By Alana Hollander, JTFN Program Associate
Twinkle lights sparkle along storefronts and as the days grow shorter there is a slight chill in the air. This can only mean one thing; site visit season is almost here! Just as advertisers start planning for the holidays from the moment we hang up our Halloween costumes in the closet, we too must plan well in advance to schedule successful site visits for our teens.
Depending on accessibility and budget, the type of site visit that will be best suited to your teen foundation may vary. For those that are able, visiting nonprofit applicants in person enables teens to interact, engage and gain a first-hand understanding of the grantee organization. However, if travel to a local organization is not a feasible option, consider inviting a representative from the grantee organization to come to you. In some cases, the applicant may be from a national or international organization. When meeting in person is not an option, try setting up a virtual site-visit with them. The important thing to remember, no matter how your teens meet with the applicants, a site visit gives teens agency, allowing them to ask questions that help them make more informed decisions in the grantmaking process.
Whichever way you plan to connect with an organization, there are a lot of logistics to be mindful of as you coordinate. Based on a conversation with the very savvy Coordinator of Teen Programs from the Jewish Community Youth Foundation, Celeste Albert, we came up with a top 18 list of hints and tips to consider when thinking about your site-visits.
For all types of visits:
1. Do your research and due diligence about each organization to decide where to visit.
2. Once decisions have been made, set up preliminary calls with organizations to help determine what kind of visit they are able to commit to.
3. Are all the organizations that you are considering represented in some way?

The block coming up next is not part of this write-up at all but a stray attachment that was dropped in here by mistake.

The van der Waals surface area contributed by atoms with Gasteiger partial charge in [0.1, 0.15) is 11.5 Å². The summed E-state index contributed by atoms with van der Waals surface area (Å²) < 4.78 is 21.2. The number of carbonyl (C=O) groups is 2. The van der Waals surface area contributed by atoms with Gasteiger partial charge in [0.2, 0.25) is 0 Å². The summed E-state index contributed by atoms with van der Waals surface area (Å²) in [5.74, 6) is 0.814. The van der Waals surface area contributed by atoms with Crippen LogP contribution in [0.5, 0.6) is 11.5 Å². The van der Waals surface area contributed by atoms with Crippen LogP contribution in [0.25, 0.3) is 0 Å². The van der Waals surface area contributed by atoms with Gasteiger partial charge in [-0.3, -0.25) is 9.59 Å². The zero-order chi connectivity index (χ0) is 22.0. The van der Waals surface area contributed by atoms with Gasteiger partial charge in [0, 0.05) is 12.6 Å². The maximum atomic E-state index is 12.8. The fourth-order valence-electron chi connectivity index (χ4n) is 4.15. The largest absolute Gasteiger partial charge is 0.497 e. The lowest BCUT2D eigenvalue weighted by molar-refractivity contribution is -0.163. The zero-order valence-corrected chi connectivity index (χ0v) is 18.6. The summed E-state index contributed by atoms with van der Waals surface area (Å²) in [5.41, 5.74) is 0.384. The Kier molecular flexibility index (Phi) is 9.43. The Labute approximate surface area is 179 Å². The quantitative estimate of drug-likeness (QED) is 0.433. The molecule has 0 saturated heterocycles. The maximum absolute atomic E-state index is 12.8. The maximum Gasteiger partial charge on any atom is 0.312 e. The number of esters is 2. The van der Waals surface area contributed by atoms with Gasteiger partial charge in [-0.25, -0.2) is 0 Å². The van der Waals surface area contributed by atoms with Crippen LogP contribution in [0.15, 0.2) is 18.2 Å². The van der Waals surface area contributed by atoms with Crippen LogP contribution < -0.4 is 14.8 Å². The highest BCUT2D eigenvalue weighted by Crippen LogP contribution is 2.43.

4. Set expectations! For teens: Review questions to prepare for the visit, dress code, schedule and time commitments and onsite behavior expectations. For the organization: make sure to review the logistics of the visit—where and when the organization can accommodate your group. Also share the teen’s questions in advance so a representative can be prepared for the conversation.
5. Build relationships and extend common curtesy by informing organizations that they will not receive a visit.
6. Budget! (Did you budget for this? Will you need additional funds to do this visit?)
7. Transportation – how will you get there? Can parents drive a carpool and help defray transportation costs?
8. Parental consent.
10. Timing (Will this take more time than one of your usual sessions)?
11. Will you need extra staff to chaperone?
12. Availability at the organization.
Representative visit to you:
13. What space will you invite the organization to meet you in? Can you use your typical meeting space? Or will you need to rent a different location?
14. Do you want to invite more than one organization to meet at one time? Or would you prefer to schedule multiple visits from organizations? Do you have enough program time for that?
15. Can a representative meet with you during designated program hours or would you need to schedule a special session?
16. Do you have the proper equipment so that you can have a virtual meeting with a large group?
17. If you don’t have access to a webcam, can you do a conference call and just have a phone meeting?
18. What is the time difference between your location and the organization?
While this list is a great start, there is so much that goes into preparing all the details. Check out these other resources from JTFN, Rose Youth Foundation and JCYF:
This resource comes from the JTFN Camp Curriculum and outlines the goals and benefits of a site visit and how to effectively organize logistics for your visit. Sharing multiple approaches and ways to plan, this resource also references the Rose Youth Foundation’s, Site Visit Guide.
In addition to logistics, don’t forget to arm your teens with meaningful questions prior to the visit!
This worksheet allows for teens to prepare their own questions prior to meeting with an organization. Decide as a group the top 10 questions you would like to ask. Each question leaves a space to assign an “asker”. This format is a great way to make teens feel comfortable, ready and empowered to ask the important questions that will help them in their assessment!